• It definitely is possible. But the guy will probably still feel insulted being called girlie. And that’s because we rank males above females, So he ends up feeling demeaned. We still need to raise the status of women.

  28. I just saw this on yahoo. I thought it was funny or amusing. It’s interesting how men doing such stuff is funny, and it can’t be simply because it looks “gay”, because not every pose was gay like. I think the amusing part was how it kind of mocked how girly and vain girls can be or with things that seem cute, but are not really that much via instagram. Basically mocking the way things are on instragram and how girls commonly pose, but it’s by men. Interesting thing is if girls did it in reverse of guys poses, it doesn’t seem as funny or amusing and doesn;t work. Interesting social thought.

    http://www.minq.com/style/11945/19-bros-who-nailed-these-basic-girl-instagram-poses#slide/17

    Btw, it’s interesting the difference with cultures, like someone said being drawn to activities seen as feminine. Cooking and other things true. But dancing is an interesting thing. Really, for whatever reason, dancing is seen as less masculine in America. It really seems to be a an American culture thing, because elsewhere, dancing isn;t seen as feminine and gender neutral. For example, back when I was at my cousin’s wedding years ago. He’s half panamanian, I don’t know if that’s the word. Hist father, my uncle of course is from panama. But as the reception when the music came on, he danced with a somebody, I don’t remember, but not only did he not hesitate when some salsa spanish like song came on, but he was very good and impressive. His family from that country that visited for the big event, they all could dance well.

    Not only that, but the dancing is different, but goes to show how, how it’s just predisposed assumptions that we have, because the thought is is a man moving his hips, is girly, but it’s not. Because he jutted his hips in dance movements, yet he’s a straight , very masculine man. And not just him, I’ve noticed it’s a common dance form for latin music and dance and latin men dance style. The salsa, and all those difference hispanic like styles and dances, not just the woman move their hips but the men do too and nobody bats and eye or think it’s gay or girly, but it;s masculine.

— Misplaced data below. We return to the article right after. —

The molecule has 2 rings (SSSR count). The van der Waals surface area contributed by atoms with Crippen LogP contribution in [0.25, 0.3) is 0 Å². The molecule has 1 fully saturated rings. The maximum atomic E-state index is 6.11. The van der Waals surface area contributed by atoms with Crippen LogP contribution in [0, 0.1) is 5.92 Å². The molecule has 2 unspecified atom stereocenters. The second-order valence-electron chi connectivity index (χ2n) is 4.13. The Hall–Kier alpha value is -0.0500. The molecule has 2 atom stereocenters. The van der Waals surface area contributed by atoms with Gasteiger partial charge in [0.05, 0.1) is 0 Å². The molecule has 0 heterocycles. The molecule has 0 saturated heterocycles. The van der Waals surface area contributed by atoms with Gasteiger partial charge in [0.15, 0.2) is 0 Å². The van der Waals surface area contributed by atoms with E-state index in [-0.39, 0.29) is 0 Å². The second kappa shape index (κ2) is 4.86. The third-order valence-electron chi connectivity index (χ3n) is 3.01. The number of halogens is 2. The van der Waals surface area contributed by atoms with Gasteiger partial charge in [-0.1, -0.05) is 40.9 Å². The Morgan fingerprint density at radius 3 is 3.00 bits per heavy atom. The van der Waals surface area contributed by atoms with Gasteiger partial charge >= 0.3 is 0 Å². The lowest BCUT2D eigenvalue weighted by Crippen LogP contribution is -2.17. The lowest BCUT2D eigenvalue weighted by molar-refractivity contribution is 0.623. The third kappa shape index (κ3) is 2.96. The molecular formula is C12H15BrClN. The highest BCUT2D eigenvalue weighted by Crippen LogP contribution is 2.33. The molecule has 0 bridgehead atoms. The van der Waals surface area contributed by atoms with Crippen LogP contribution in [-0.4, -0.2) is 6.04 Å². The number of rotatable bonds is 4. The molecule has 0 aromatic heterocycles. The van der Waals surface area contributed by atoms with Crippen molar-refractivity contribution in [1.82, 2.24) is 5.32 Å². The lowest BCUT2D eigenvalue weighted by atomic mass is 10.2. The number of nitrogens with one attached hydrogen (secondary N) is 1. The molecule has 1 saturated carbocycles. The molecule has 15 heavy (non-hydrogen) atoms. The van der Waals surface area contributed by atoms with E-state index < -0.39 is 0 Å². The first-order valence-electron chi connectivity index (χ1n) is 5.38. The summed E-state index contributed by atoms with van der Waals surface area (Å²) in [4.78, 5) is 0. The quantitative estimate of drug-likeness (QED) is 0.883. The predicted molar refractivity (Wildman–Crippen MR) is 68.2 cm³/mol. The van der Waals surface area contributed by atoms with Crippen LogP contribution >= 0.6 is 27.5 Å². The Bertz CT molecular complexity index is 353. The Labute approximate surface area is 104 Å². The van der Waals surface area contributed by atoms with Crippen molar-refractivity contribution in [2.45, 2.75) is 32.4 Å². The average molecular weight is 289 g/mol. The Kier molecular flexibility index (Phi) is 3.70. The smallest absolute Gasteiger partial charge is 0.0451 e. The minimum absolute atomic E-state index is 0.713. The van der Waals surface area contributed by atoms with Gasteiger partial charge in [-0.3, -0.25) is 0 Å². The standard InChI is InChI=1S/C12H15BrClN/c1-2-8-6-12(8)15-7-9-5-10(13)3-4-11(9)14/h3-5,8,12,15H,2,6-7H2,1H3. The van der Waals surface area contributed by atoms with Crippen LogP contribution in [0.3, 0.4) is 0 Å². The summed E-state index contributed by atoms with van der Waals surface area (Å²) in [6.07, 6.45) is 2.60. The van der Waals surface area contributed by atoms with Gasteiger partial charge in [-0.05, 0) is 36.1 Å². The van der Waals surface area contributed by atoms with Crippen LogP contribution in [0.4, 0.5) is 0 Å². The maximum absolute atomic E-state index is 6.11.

In latin cultures, I believe dancing is not seen as feminine. Dance is a big thing of that culture and men love to dance just as much as women and why you probably see so many guys and girls that can dancer well from such countries and cultures, but it;s a big part of the culture. Sure guys dance in a america, but it’s more centered around women, whereas, men dancing in america revolves around women and women;s love to dance. In hispanic cultures, dancing isn’t a feminine activity

    • We seem to get used to things being a certain way, And when they don’t look that way they look weird. The thing I was struck by his how expressive and relationship-oriented the poses seemed, And how that isn’t as accessible to men in our culture. Which is sad.